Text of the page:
I love reading! I'm always reading a book at anytime. My top book genre would be self-help book, followed by business and lastly, sci-fi novel. The review will consists of some highlights of the book, quotes that are meaningful to me as well as a little bit background about the author.
"Books give a soul to the universe, wings to the mind, flight to the imagination'' -Unknown
THE LOST SYMBOl
''Great minds are always feared by lesser minds"
I’ve been a fan of Dan Brown’s work for a long time now. His one blockbusting novels of all time, The da Vinci Code blew me away, and so does Inferno, The Lost Symbol and Angels & Demons. It is no surprise that his books sparked debate among readers and scholars. This is because he placed is novel on a fine line between fact and fiction, a ‘hybrid reality’.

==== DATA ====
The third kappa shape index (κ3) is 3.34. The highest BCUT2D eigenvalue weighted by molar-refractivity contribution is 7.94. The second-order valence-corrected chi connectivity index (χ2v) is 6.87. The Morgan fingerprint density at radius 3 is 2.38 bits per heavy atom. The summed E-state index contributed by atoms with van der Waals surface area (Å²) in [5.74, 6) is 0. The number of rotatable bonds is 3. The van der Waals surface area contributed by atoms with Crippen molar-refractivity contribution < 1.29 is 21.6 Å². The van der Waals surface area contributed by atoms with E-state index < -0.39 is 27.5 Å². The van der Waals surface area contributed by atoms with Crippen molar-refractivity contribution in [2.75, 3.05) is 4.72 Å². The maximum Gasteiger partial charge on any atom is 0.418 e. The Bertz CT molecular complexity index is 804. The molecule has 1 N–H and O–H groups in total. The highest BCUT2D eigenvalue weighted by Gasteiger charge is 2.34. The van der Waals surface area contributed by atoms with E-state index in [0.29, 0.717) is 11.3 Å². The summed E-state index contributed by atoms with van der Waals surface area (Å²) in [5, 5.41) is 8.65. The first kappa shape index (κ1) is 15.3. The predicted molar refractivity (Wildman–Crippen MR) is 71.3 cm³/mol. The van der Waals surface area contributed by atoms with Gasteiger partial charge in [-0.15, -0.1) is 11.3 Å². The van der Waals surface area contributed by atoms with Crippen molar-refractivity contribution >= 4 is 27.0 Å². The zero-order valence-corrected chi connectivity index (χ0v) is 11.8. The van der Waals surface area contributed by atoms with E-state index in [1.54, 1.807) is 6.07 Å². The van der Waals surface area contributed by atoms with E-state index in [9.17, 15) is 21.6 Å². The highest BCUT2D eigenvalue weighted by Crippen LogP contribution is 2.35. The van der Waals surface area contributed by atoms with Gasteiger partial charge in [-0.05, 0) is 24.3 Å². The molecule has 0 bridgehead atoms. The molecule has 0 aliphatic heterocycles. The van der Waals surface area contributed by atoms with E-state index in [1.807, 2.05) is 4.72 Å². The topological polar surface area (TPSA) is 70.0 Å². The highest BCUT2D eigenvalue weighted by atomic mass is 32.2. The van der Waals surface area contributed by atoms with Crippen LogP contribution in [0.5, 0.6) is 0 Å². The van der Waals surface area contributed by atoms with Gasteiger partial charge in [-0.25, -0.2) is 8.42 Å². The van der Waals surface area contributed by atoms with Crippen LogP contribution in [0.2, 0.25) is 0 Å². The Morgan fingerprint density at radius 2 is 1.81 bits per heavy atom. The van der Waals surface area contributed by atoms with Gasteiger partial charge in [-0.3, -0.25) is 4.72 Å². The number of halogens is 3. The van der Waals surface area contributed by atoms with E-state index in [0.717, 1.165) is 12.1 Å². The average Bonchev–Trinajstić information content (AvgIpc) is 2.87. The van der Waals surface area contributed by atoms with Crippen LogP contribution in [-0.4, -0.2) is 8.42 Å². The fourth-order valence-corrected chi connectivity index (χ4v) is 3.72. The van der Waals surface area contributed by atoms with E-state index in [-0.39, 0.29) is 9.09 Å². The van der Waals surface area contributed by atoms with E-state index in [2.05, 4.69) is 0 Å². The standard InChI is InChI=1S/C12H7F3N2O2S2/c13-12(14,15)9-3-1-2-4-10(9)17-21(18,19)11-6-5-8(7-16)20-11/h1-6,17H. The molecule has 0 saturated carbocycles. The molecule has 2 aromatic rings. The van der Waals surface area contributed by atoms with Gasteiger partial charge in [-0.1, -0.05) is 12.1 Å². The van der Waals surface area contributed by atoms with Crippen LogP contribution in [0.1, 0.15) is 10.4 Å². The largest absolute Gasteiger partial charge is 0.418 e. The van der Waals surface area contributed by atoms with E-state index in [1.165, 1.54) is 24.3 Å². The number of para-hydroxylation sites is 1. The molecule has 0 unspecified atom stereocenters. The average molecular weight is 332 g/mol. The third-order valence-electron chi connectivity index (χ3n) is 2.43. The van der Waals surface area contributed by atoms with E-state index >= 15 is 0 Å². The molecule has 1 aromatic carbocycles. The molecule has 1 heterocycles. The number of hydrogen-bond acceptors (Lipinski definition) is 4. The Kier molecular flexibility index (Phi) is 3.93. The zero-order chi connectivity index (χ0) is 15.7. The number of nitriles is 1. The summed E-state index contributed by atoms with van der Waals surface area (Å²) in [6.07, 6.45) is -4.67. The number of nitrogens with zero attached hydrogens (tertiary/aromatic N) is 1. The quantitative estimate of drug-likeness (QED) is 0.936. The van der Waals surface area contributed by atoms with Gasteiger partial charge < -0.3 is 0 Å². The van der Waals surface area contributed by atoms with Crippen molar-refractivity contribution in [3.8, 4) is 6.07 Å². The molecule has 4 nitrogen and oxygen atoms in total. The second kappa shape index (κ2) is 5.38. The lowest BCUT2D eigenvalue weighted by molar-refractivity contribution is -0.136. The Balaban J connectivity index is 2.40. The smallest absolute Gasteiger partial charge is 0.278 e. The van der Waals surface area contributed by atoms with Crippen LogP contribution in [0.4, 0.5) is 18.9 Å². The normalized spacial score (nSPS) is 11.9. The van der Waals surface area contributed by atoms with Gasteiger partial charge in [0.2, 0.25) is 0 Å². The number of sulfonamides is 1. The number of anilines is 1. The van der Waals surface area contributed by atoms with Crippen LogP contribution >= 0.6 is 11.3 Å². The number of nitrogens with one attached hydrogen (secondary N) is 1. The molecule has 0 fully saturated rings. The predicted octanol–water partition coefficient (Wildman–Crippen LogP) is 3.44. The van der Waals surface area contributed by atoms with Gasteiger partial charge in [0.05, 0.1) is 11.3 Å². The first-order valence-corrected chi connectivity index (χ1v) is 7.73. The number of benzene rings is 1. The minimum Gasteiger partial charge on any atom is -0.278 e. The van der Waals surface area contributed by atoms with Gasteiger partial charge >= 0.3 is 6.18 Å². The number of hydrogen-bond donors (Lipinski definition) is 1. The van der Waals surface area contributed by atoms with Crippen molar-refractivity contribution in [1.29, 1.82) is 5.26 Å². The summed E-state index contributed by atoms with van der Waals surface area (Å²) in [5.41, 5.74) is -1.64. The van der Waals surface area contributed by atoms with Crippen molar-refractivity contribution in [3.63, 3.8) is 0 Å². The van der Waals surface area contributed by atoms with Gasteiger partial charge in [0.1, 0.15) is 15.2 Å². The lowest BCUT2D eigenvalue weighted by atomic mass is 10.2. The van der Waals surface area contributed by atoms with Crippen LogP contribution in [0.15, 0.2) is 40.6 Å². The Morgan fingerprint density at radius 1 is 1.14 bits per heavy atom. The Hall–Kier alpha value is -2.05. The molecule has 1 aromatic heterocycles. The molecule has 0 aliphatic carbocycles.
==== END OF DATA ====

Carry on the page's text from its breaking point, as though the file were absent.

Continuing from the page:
Just like his other novels, the heroic symbologist Robert Langdon tried to save the world from a revelation that could ruin the world. What amazes me is that this 500-page book is mostly a description of a 10-hour event. Every chapter takes us to different perspectives of the main characters of the same part of the story.
The book started with Langdon being unexpectedly being summoned to deliver a lecture in the U.S Capitol Building by his friend’s ‘assistant’- Peter Solomon, a mason and his mentor. Upon arrival, Langdon realised that there was no lecture and this is where the night takes a bizarre turn. After finding a severed hand, CIA officials arrived and announced that this is a matter of national security. Soon after, Robert received a phone call that revealed that Peter has been kidnapped. Slowly, Robert started to decipher the severed hand and ended up in the basement room of US Capitol building.